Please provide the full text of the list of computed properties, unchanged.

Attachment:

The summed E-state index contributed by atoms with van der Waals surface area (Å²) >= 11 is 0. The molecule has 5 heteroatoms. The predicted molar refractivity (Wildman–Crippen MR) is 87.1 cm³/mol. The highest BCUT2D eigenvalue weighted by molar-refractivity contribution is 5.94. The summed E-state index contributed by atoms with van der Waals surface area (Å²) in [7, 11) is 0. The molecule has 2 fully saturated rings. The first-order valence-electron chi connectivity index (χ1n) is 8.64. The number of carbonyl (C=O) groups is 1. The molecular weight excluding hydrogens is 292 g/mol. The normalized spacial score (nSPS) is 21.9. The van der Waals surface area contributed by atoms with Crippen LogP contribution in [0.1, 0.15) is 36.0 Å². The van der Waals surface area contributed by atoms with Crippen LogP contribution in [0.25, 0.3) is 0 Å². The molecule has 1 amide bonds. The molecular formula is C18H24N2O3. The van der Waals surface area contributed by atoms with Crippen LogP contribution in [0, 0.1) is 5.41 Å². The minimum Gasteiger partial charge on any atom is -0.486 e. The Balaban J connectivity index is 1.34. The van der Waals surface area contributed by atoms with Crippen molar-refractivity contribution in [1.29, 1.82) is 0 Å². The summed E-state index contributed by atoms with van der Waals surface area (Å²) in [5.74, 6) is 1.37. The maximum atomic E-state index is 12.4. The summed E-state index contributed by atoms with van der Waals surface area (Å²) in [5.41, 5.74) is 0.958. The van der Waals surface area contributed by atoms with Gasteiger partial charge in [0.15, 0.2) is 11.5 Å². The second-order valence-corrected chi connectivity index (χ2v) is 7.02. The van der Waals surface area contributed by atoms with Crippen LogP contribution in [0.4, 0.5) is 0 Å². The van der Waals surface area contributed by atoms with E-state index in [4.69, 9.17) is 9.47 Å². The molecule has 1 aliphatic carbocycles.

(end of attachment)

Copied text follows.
The summed E-state index contributed by atoms with van der Waals surface area (Å²) >= 11 is 0. The molecule has 5 heteroatoms. The predicted molar refractivity (Wildman–Crippen MR) is 87.1 cm³/mol. The highest BCUT2D eigenvalue weighted by molar-refractivity contribution is 5.94. The summed E-state index contributed by atoms with van der Waals surface area (Å²) in [7, 11) is 0. The molecule has 2 fully saturated rings. The first-order valence-electron chi connectivity index (χ1n) is 8.64. The number of carbonyl (C=O) groups is 1. The molecular weight excluding hydrogens is 292 g/mol. The normalized spacial score (nSPS) is 21.9. The van der Waals surface area contributed by atoms with Crippen LogP contribution in [0.1, 0.15) is 36.0 Å². The van der Waals surface area contributed by atoms with Crippen LogP contribution in [0.25, 0.3) is 0 Å². The molecule has 1 amide bonds. The molecular formula is C18H24N2O3. The van der Waals surface area contributed by atoms with Crippen LogP contribution in [0, 0.1) is 5.41 Å². The minimum Gasteiger partial charge on any atom is -0.486 e. The Balaban J connectivity index is 1.34. The van der Waals surface area contributed by atoms with Crippen molar-refractivity contribution in [1.29, 1.82) is 0 Å². The summed E-state index contributed by atoms with van der Waals surface area (Å²) in [5.74, 6) is 1.37. The maximum atomic E-state index is 12.4. The summed E-state index contributed by atoms with van der Waals surface area (Å²) in [5.41, 5.74) is 0.958. The van der Waals surface area contributed by atoms with Gasteiger partial charge in [0.15, 0.2) is 11.5 Å². The second-order valence-corrected chi connectivity index (χ2v) is 7.02. The van der Waals surface area contributed by atoms with Crippen LogP contribution in [0.4, 0.5) is 0 Å². The van der Waals surface area contributed by atoms with E-state index in [4.69, 9.17) is 9.47 Å². The molecule has 1 aliphatic carbocycles.